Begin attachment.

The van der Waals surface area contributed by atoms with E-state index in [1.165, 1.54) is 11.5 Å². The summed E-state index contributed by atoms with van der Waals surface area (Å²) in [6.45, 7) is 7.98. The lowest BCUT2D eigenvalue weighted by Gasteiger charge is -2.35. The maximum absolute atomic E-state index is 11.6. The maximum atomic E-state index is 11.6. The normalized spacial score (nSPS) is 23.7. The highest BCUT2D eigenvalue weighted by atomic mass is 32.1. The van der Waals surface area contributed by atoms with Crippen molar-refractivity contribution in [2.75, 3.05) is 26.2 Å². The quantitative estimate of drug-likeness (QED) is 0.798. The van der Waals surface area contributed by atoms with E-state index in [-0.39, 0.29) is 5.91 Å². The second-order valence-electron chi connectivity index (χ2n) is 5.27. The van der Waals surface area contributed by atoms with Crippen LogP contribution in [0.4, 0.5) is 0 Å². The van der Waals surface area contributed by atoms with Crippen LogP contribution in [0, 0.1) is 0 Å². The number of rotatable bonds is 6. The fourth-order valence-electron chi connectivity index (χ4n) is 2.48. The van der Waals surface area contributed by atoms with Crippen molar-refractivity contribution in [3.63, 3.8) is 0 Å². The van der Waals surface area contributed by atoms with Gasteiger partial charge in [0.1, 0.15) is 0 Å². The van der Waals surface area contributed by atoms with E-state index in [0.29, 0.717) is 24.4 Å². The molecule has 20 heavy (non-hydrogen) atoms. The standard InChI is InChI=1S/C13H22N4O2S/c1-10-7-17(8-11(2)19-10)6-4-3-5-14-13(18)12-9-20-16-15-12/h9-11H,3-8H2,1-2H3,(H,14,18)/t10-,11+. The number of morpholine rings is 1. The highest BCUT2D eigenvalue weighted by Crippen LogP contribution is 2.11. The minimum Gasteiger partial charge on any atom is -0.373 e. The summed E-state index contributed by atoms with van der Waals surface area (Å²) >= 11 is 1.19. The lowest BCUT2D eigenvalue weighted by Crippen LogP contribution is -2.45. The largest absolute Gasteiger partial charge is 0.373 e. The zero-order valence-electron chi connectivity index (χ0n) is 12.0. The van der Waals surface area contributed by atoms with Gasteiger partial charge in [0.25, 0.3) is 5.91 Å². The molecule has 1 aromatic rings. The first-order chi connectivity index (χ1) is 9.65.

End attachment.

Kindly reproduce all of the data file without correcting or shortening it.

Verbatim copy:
The van der Waals surface area contributed by atoms with E-state index in [1.165, 1.54) is 11.5 Å². The summed E-state index contributed by atoms with van der Waals surface area (Å²) in [6.45, 7) is 7.98. The lowest BCUT2D eigenvalue weighted by Gasteiger charge is -2.35. The maximum absolute atomic E-state index is 11.6. The maximum atomic E-state index is 11.6. The normalized spacial score (nSPS) is 23.7. The highest BCUT2D eigenvalue weighted by atomic mass is 32.1. The van der Waals surface area contributed by atoms with Crippen molar-refractivity contribution in [2.75, 3.05) is 26.2 Å². The quantitative estimate of drug-likeness (QED) is 0.798. The van der Waals surface area contributed by atoms with E-state index in [-0.39, 0.29) is 5.91 Å². The second-order valence-electron chi connectivity index (χ2n) is 5.27. The van der Waals surface area contributed by atoms with Crippen LogP contribution in [0.4, 0.5) is 0 Å². The van der Waals surface area contributed by atoms with Crippen LogP contribution in [0, 0.1) is 0 Å². The number of rotatable bonds is 6. The fourth-order valence-electron chi connectivity index (χ4n) is 2.48. The van der Waals surface area contributed by atoms with Crippen molar-refractivity contribution in [3.63, 3.8) is 0 Å². The van der Waals surface area contributed by atoms with Gasteiger partial charge in [0.1, 0.15) is 0 Å². The van der Waals surface area contributed by atoms with E-state index in [0.29, 0.717) is 24.4 Å². The molecule has 20 heavy (non-hydrogen) atoms. The standard InChI is InChI=1S/C13H22N4O2S/c1-10-7-17(8-11(2)19-10)6-4-3-5-14-13(18)12-9-20-16-15-12/h9-11H,3-8H2,1-2H3,(H,14,18)/t10-,11+. The number of morpholine rings is 1. The highest BCUT2D eigenvalue weighted by Crippen LogP contribution is 2.11. The minimum Gasteiger partial charge on any atom is -0.373 e. The summed E-state index contributed by atoms with van der Waals surface area (Å²) >= 11 is 1.19. The lowest BCUT2D eigenvalue weighted by Crippen LogP contribution is -2.45. The largest absolute Gasteiger partial charge is 0.373 e. The zero-order valence-electron chi connectivity index (χ0n) is 12.0. The van der Waals surface area contributed by atoms with Gasteiger partial charge in [0.25, 0.3) is 5.91 Å². The molecule has 1 aromatic rings. The first-order chi connectivity index (χ1) is 9.65.